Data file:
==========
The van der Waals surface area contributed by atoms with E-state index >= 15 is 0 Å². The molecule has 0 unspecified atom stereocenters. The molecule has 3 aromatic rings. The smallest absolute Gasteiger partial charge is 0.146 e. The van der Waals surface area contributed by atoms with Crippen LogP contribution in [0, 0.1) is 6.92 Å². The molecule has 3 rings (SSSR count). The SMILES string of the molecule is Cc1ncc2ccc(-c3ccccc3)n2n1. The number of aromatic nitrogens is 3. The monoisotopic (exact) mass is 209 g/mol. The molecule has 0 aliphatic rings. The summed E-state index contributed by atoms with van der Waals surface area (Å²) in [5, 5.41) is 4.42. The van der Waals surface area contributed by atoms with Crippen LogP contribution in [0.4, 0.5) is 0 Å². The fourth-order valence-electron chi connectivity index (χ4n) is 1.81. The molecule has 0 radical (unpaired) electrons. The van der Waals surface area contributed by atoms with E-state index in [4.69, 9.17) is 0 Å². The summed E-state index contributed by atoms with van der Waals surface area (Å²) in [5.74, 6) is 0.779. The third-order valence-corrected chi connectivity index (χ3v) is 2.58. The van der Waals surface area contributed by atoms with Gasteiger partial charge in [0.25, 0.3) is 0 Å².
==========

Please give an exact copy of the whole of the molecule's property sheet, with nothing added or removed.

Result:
The van der Waals surface area contributed by atoms with E-state index >= 15 is 0 Å². The molecule has 0 unspecified atom stereocenters. The molecule has 3 aromatic rings. The smallest absolute Gasteiger partial charge is 0.146 e. The van der Waals surface area contributed by atoms with Crippen LogP contribution in [0, 0.1) is 6.92 Å². The molecule has 3 rings (SSSR count). The SMILES string of the molecule is Cc1ncc2ccc(-c3ccccc3)n2n1. The number of aromatic nitrogens is 3. The monoisotopic (exact) mass is 209 g/mol. The molecule has 0 aliphatic rings. The summed E-state index contributed by atoms with van der Waals surface area (Å²) in [5, 5.41) is 4.42. The van der Waals surface area contributed by atoms with Crippen LogP contribution in [0.4, 0.5) is 0 Å². The fourth-order valence-electron chi connectivity index (χ4n) is 1.81. The molecule has 0 radical (unpaired) electrons. The van der Waals surface area contributed by atoms with E-state index in [4.69, 9.17) is 0 Å². The summed E-state index contributed by atoms with van der Waals surface area (Å²) in [5.74, 6) is 0.779. The third-order valence-corrected chi connectivity index (χ3v) is 2.58. The van der Waals surface area contributed by atoms with Gasteiger partial charge in [0.25, 0.3) is 0 Å².